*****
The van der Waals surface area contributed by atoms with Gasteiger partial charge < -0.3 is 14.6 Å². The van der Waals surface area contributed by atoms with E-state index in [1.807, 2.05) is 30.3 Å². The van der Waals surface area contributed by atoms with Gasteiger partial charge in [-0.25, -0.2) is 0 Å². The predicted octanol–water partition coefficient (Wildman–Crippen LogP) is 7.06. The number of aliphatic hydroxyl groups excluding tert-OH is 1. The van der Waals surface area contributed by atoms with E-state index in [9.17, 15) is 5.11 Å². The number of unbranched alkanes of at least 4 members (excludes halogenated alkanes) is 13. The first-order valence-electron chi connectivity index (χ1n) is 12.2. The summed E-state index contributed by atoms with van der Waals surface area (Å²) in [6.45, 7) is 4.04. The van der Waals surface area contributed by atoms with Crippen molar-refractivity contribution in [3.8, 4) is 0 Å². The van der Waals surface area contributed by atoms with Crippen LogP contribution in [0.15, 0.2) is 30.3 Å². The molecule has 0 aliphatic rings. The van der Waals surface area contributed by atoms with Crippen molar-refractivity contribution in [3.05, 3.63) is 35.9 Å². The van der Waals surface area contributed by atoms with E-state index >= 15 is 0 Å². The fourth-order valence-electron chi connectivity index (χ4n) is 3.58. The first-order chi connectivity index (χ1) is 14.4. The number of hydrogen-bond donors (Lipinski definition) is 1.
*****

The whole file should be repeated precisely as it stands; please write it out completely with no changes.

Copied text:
The van der Waals surface area contributed by atoms with Gasteiger partial charge < -0.3 is 14.6 Å². The van der Waals surface area contributed by atoms with E-state index in [1.807, 2.05) is 30.3 Å². The van der Waals surface area contributed by atoms with Gasteiger partial charge in [-0.25, -0.2) is 0 Å². The predicted octanol–water partition coefficient (Wildman–Crippen LogP) is 7.06. The number of aliphatic hydroxyl groups excluding tert-OH is 1. The van der Waals surface area contributed by atoms with E-state index in [9.17, 15) is 5.11 Å². The number of unbranched alkanes of at least 4 members (excludes halogenated alkanes) is 13. The first-order valence-electron chi connectivity index (χ1n) is 12.2. The summed E-state index contributed by atoms with van der Waals surface area (Å²) in [6.45, 7) is 4.04. The van der Waals surface area contributed by atoms with Crippen molar-refractivity contribution in [3.8, 4) is 0 Å². The van der Waals surface area contributed by atoms with Crippen LogP contribution in [0.15, 0.2) is 30.3 Å². The molecule has 0 aliphatic rings. The van der Waals surface area contributed by atoms with Crippen molar-refractivity contribution in [3.05, 3.63) is 35.9 Å². The van der Waals surface area contributed by atoms with E-state index >= 15 is 0 Å². The fourth-order valence-electron chi connectivity index (χ4n) is 3.58. The first-order chi connectivity index (χ1) is 14.4. The number of hydrogen-bond donors (Lipinski definition) is 1.